Lazy Man's Install of RStudio Server on EC2

Let’s say you have a large job to process with R, but the hardware on your laptop just isn’t cutting it. One solution is to spin up an AWS EC2 server, install R, and run your process on a temp server that you can use for a short amount of time. Currently, AWS has a server for $2.80/hour that you could scale up to with 32 cores and 224 GB of RAM, which is probably several multiples of a local machine. However, getting your environment set up takes time, and time is literally money when you’re paying by the hour…so I created a script to quickly get you up and running. It saves you the time of going to Revolution R Open to get their version of R, and RStudio to get their version of RStudio.

There are plenty of great AWS tutorials out there for spinning up an EC2 instance, so I will assume that you have that base level of knowledge and are ready to run a bash script from the command line on a fresh server. To avoid version and compatibility issues, I recommend using the same type of server that I used to build this: the Ubuntu Server 14.04 LTS (HVM), SSD Volume Type – ami-9eaa1cf6 AMI.

Here it is, hosted on GitHub...three lines of code to install RStudio Server leveraging Revolution R Open. It completes in less than 5 minutes.

The script will pause at the end for you with the "Enter new UNIX password" prompt for the newly created user to access RStudio, rstudiouser. Feel free to leave the other things it asks for blank.

The script prints your unique RStudio login URL at the end so you can get to work.


Description - Here is an overview of the script that you just blindly ran.

Install Revolution R Open

I prefer this over the vanilla version from CRAN for the potential of free code speed ups. They've optimized it to take advantage of all of your cores in some instances without changing your code, so why not default to this?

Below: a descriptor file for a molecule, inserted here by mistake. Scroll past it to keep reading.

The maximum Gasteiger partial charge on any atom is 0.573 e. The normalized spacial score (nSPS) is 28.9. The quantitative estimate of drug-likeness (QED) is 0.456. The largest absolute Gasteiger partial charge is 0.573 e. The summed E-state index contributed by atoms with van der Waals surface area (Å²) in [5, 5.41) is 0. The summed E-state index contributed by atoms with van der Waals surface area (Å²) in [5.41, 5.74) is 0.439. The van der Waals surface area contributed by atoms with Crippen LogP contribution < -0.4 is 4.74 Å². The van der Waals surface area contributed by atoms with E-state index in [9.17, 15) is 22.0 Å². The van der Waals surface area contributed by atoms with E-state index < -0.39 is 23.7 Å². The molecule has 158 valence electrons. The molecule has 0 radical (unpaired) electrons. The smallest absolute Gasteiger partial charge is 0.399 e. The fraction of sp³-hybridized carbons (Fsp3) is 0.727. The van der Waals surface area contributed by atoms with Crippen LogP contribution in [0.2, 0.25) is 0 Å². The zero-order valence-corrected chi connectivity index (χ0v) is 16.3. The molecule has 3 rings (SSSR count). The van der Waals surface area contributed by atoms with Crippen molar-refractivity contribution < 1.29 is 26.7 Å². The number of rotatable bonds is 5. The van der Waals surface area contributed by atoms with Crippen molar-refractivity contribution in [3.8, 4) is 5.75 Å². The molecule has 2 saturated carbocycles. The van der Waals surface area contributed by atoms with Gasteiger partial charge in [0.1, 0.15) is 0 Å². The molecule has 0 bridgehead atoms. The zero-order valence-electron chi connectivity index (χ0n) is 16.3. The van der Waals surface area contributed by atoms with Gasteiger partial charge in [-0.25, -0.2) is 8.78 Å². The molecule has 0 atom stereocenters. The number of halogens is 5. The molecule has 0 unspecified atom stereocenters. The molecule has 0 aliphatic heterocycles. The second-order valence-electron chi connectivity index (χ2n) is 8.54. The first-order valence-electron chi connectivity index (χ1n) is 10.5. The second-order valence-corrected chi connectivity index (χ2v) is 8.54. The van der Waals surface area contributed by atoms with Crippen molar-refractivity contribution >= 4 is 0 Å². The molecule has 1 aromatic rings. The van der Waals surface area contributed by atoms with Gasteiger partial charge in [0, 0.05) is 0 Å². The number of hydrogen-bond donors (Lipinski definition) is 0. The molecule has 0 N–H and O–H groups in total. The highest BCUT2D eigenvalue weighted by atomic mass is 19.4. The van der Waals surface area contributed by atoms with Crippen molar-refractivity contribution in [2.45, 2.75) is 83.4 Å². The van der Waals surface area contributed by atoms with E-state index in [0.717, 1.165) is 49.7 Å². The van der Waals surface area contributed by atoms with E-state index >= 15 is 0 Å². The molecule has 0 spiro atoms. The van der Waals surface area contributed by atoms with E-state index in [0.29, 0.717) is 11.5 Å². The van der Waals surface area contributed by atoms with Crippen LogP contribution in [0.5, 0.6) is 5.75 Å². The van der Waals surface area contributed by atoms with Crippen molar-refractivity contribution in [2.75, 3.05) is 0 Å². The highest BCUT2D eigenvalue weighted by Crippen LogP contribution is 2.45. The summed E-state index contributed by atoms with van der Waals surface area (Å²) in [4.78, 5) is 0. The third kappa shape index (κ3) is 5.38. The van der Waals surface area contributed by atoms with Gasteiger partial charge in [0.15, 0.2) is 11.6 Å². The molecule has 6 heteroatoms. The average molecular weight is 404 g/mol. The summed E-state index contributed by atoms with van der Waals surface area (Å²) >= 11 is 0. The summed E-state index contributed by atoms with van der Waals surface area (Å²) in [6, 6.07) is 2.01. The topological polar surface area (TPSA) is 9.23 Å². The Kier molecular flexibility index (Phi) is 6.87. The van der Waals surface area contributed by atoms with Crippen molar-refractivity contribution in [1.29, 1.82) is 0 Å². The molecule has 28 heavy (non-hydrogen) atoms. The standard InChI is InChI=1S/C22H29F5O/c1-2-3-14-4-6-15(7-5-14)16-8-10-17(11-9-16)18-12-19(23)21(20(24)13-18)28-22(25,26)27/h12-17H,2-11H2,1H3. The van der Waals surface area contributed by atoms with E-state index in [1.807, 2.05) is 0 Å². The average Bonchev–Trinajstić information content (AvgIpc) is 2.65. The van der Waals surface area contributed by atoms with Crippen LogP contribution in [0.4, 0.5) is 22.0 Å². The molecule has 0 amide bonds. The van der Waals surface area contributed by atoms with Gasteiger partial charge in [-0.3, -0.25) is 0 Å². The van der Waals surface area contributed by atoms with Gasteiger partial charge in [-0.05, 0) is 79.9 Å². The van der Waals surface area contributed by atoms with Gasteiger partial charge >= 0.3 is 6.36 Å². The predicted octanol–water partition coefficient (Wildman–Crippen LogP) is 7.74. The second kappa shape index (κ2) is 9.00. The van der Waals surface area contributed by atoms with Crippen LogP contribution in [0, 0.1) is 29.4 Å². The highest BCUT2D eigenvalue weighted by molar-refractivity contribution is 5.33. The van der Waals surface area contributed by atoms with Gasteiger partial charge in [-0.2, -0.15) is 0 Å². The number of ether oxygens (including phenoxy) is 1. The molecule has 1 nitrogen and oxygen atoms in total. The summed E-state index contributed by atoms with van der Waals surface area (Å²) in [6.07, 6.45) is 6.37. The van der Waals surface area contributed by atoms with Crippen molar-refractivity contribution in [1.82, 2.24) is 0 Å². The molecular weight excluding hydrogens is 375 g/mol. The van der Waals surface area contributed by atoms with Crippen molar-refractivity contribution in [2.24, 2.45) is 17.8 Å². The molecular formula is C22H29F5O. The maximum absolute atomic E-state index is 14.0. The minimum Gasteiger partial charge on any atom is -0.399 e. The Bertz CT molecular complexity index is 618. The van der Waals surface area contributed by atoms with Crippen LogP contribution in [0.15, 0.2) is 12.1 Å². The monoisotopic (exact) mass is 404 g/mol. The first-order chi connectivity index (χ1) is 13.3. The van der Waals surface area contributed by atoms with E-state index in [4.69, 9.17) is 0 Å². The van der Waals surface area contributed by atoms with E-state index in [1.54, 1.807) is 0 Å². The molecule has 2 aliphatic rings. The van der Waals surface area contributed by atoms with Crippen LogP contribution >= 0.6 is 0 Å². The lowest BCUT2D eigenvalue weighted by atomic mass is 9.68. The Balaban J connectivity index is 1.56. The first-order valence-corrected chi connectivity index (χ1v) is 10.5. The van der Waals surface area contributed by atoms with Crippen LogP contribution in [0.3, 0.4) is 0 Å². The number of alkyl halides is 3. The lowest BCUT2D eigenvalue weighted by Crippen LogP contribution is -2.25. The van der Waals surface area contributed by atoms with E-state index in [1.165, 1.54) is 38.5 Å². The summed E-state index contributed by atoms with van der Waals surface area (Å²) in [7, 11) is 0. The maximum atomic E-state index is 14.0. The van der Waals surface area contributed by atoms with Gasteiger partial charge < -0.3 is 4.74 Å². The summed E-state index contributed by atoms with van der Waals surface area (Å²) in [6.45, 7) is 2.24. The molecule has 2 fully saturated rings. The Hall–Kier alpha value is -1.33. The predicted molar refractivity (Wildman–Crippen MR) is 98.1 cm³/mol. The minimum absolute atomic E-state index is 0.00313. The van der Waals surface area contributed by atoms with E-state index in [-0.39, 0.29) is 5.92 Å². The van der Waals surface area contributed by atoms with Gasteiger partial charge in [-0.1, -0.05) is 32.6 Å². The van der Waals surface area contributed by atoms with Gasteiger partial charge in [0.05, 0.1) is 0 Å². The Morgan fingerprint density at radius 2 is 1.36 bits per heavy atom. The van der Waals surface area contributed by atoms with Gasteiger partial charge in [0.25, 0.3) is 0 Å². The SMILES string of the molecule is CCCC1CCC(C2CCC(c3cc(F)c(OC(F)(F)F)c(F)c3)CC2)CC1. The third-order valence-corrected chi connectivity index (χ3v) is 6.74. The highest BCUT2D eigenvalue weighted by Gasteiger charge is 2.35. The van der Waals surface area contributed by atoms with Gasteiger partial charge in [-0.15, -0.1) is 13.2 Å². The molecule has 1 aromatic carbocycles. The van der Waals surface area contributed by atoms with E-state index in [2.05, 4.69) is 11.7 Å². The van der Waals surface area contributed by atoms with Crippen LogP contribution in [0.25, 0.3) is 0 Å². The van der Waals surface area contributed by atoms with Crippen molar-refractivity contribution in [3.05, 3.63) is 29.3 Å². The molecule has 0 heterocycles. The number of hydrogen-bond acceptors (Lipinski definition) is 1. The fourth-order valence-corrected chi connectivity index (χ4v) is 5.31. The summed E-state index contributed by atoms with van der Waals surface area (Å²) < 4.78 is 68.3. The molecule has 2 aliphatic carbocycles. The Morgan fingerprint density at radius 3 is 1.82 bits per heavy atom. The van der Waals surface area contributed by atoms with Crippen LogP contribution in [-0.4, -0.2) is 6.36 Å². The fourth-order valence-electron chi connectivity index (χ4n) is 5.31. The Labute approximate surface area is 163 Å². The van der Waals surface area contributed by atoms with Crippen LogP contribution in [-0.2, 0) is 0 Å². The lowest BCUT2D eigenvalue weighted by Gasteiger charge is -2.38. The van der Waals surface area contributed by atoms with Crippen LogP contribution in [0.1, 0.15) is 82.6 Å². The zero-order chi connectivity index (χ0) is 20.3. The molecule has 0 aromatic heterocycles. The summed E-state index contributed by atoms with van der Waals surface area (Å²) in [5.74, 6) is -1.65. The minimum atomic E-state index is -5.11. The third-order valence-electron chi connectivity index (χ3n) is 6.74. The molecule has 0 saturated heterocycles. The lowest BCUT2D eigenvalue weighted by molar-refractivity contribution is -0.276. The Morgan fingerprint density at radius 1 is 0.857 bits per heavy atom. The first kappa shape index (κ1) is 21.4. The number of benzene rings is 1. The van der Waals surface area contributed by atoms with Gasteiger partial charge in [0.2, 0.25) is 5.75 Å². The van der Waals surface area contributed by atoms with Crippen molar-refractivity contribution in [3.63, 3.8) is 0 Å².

As of the writing of this post, 8.0.1 Beta 3 was the most recent version available, and hard coded into the script.

Install RStudio Server

If you're not already familiar, RStudio Server just like the desktop version of RStudio, except it is accessible via a url. Rarely do I experience a lag, and can comfortably write code directly into the browser without noticing a difference from the desktop version.

As of the writing of this post, version 0.98.1091 was the most recently available for RStudio Server, and is hard coded into this script.

RStudio User

Since this is the lazy man's version, I choose the username for you, rstudiouser. My wife assures me that laziness is solely a male quality, so we can call this the efficient woman's version if you prefer. If rstudiouser isn't original enough for you, then feel free to edit the script on the "sudo adduser rstudiouser" line. Or comment it out altogether if you already have a login to the box that you want to use.

CRAN Mirror

This script hard codes the Revolution Analytics CRAN mirror.  If you want to choose a different one, edit line 15 with your preferred mirror:

Note, you should only change this part of the code to change the mirror: "http://cran.revolutionanalytics.com/bin/linux/ubuntu." Here is a list of CRAN mirrors for Ubuntu, their speed and last update. When changing your mirror, be sure to preserve the "deb" prefix and "<space>trusty/" suffix assuming you're running Ubuntu 14.04.  If you're not sure what version you're running, then run this from the command line and look for your codename.

Troubleshooting - AWS Security Group

If you can't see an RStudio login screen when you go to the url, then double check a couple easy things first.  First make sure you have the ":8787" at the end of the url. Second, if you shutdown and restarted the machine, your public DNS has probably changed. You can see the new one from the AWS Console.

After checking those two things, then make sure that the security group on your EC2 server is open to port 8787, which is what RStudio Server runs on. You can open this port from the AWS Console for EC2 by clicking through the following:

  • Under "Network & Security" click "Security Groups"
  • If you're not sure which Security Group your server is running on, then click over to "Instances" and click on your server. You'll see the security group below.
  • Back in "Security Groups" select your security group.
  • Click "Actions" and "Edit Inbound Rules"
  • Click "Add Rule" and put "8787" without the quotes in the "Port" field.
  • For additional security, choose "My IP" under "Source," which only leaves the port open to the machine you're currently on.  Remember this if you start working from another machine or renew your IP address later.

 

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